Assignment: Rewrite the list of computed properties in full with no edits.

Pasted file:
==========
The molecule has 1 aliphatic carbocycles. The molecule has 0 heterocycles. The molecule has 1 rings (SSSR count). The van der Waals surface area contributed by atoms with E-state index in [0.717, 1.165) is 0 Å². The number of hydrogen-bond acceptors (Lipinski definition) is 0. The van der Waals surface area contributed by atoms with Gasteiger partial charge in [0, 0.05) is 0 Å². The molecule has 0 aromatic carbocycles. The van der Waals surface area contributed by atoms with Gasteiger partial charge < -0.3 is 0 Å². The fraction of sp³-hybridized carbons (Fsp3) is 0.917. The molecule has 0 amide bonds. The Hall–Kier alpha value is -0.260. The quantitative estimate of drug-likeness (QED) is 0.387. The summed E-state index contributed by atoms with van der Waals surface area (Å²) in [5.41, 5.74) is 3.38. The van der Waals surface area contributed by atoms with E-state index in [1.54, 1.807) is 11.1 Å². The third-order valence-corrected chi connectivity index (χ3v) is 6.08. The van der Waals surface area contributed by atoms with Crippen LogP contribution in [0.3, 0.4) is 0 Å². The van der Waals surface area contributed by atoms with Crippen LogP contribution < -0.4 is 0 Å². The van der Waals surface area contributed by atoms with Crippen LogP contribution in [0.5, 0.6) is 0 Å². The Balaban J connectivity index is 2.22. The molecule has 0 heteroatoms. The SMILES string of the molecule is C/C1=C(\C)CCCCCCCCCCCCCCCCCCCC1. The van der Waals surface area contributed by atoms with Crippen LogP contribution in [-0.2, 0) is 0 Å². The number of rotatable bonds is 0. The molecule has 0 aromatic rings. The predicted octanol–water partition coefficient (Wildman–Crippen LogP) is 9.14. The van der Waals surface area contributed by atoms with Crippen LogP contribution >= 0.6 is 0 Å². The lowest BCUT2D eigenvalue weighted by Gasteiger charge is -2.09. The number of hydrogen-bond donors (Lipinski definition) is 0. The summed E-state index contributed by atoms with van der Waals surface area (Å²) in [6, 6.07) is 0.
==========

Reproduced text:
The molecule has 1 aliphatic carbocycles. The molecule has 0 heterocycles. The molecule has 1 rings (SSSR count). The van der Waals surface area contributed by atoms with E-state index in [0.717, 1.165) is 0 Å². The number of hydrogen-bond acceptors (Lipinski definition) is 0. The van der Waals surface area contributed by atoms with Gasteiger partial charge in [0, 0.05) is 0 Å². The molecule has 0 aromatic carbocycles. The van der Waals surface area contributed by atoms with Gasteiger partial charge < -0.3 is 0 Å². The fraction of sp³-hybridized carbons (Fsp3) is 0.917. The molecule has 0 amide bonds. The Hall–Kier alpha value is -0.260. The quantitative estimate of drug-likeness (QED) is 0.387. The summed E-state index contributed by atoms with van der Waals surface area (Å²) in [5.41, 5.74) is 3.38. The van der Waals surface area contributed by atoms with E-state index in [1.54, 1.807) is 11.1 Å². The third-order valence-corrected chi connectivity index (χ3v) is 6.08. The van der Waals surface area contributed by atoms with Crippen LogP contribution in [0.3, 0.4) is 0 Å². The van der Waals surface area contributed by atoms with Crippen LogP contribution < -0.4 is 0 Å². The van der Waals surface area contributed by atoms with Crippen LogP contribution in [0.5, 0.6) is 0 Å². The Balaban J connectivity index is 2.22. The molecule has 0 heteroatoms. The SMILES string of the molecule is C/C1=C(\C)CCCCCCCCCCCCCCCCCCCC1. The van der Waals surface area contributed by atoms with Crippen LogP contribution in [-0.2, 0) is 0 Å². The number of rotatable bonds is 0. The molecule has 0 aromatic rings. The predicted octanol–water partition coefficient (Wildman–Crippen LogP) is 9.14. The van der Waals surface area contributed by atoms with Crippen LogP contribution >= 0.6 is 0 Å². The lowest BCUT2D eigenvalue weighted by Gasteiger charge is -2.09. The number of hydrogen-bond donors (Lipinski definition) is 0. The summed E-state index contributed by atoms with van der Waals surface area (Å²) in [6, 6.07) is 0.